In September 2008 I suffered a severe stroke and was hospitalized for five months. The stroke happened while I was sleeping. When I awoke, I tried to get out of bed and fell flat on my face on the floor. I struggled for three hours crawling on the floor to get to the front door to summon help.
When I reached the front door, I pulled myself up, unlocked the door, and yelled for help. I was taken to the emergency room of North Bay Hospital where the ER doctor told me I might not walk again because of the severity of the stroke. I vowed that I would walk again although the right side of my body was paralyzed.
For the next five months, I attended physical therapy sessions five days a week for four hours each day. I awoke at 4:00 AM each morning to dress myself because I would not allow anyone to help me (with the exception of my physical therapist because I didn’t have the use of both hands to tie my shoes). It would take me an hour and a half to get dressed because I could not use of my right arm and leg. After dressing, I would sit in my wheel chair in the hallway and exercise my right hand using a rubber squeeze ball and watching the nurses get patients up and ready for breakfast. I started my physical therapy after breakfast and would do physical, occupational, and speech therapies. Upon my discharge from physical rehabilitation, the staff at Bay Tree Rehabilitation awarded me their "Shining Star Award" for my persistence and determination to return to independent living despite suffering a frustrating illness.
In July 2014 I attend a stroke seminar in Tampa, Florida and was interviewed by WTSP-TV, a Tampa TV station, about stroke recovery. A portion of that interview aired on WTSP-TV news later that day – my five minutes of fame.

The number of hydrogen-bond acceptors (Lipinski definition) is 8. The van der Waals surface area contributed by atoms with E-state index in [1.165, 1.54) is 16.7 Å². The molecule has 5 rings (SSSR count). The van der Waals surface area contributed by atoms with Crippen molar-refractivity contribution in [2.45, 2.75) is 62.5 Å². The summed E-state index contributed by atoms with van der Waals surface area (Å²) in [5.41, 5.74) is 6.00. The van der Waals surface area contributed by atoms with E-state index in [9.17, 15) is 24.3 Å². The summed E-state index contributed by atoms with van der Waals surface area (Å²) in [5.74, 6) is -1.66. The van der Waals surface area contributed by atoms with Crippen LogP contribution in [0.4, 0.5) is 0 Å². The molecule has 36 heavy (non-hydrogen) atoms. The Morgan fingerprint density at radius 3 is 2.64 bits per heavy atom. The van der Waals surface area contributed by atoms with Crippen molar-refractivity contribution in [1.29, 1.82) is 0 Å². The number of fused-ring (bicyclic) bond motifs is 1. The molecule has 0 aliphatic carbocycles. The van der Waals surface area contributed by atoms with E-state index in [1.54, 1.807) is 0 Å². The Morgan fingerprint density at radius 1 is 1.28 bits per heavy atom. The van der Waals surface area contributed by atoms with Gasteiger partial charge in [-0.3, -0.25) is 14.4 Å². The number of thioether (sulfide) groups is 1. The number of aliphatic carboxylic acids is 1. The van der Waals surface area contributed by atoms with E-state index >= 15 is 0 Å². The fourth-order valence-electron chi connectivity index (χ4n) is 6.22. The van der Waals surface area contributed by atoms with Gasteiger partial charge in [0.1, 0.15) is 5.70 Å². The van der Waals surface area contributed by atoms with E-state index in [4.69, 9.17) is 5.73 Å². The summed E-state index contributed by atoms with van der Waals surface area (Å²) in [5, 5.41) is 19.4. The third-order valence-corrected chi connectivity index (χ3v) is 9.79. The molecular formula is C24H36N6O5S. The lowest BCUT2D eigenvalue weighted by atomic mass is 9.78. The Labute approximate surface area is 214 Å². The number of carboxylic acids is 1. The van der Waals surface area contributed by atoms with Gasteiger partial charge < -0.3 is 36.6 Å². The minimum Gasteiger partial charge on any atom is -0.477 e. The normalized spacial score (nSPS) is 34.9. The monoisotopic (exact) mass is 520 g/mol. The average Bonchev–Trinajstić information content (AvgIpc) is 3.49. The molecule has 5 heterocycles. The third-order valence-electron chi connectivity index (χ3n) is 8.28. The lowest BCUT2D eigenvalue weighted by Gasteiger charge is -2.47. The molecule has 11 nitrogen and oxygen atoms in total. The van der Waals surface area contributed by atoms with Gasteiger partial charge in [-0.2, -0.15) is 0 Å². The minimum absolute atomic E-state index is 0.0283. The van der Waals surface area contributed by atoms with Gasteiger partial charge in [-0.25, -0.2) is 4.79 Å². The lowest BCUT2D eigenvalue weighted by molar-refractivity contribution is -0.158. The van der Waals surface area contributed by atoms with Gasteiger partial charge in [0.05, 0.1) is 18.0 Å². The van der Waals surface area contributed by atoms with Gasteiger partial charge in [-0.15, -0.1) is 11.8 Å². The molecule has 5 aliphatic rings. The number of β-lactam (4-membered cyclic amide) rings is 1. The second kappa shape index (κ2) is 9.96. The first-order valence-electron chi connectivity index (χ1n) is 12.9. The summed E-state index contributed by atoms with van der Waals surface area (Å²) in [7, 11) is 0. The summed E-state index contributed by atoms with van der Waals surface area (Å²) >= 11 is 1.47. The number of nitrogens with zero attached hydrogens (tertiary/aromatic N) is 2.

To this day I exercise daily to improve my strength and to walk unassisted. I use a walker. I learned to use my left hand to feed myself, clean myself, dress myself and I had my car modified with a left foot accelerator so I can drive; I also have learned to write with my left hand. This article was produced on my computer using only my left hand!
Before modifying my car, I used public transportation to shop for food and keep doctor’s appointments. The best thing about using the bus was I got to sit in the front of the bus because of my disability. The worst thing was the one mile walk using a walker to the bus stop from my home; it seemed like a hundred miles in the Florida sun. But it had to be done.
I volunteered eight hours a week at North Bay Hospital at the reception desk in the hospital lobby. I greeted all visitors who enter the lobby and find a patient’s room number on the computer and answered the telephone and assigned volunteers to do various errands for the nursing staff. As a member of the hospital’s Stroke Support Group, I called all fifty members from my home once a month to remind them of the group’s monthly meeting.
In October 2016, I lost my hearing and had to give up volunteering at the reception desk. Now, I volunteer on Sundays calling Bingo for the patients of the rehabilitation ward of North Bay Hospital.
During my convalescence, I have taught myself more about the computer. I learned to complete an application that was emailed to me. I was able to access the application, which allowed me to complete it on the computer and electronically sign it and save it to a file and attach the file to an email and return it to the sender. Originally, I was told that the only way complete the application was to print it out and complete it with pen, sign it and scan it back into the computer then attach it to an email. In between my physical therapy and my struggling to live a normal life, I have completed all my Continuing Education requirements via the computer to keep my Florida Life and Health Insurance License in force.
Today, I still use a walker, but I am able to walk and live independently and I continue my physical therapy through my Medicare health insurance. During my last appointment with my medical doctor, she was so pleased with my progress that she told me I only needed to see her once a year.
Persistence and determination is supreme.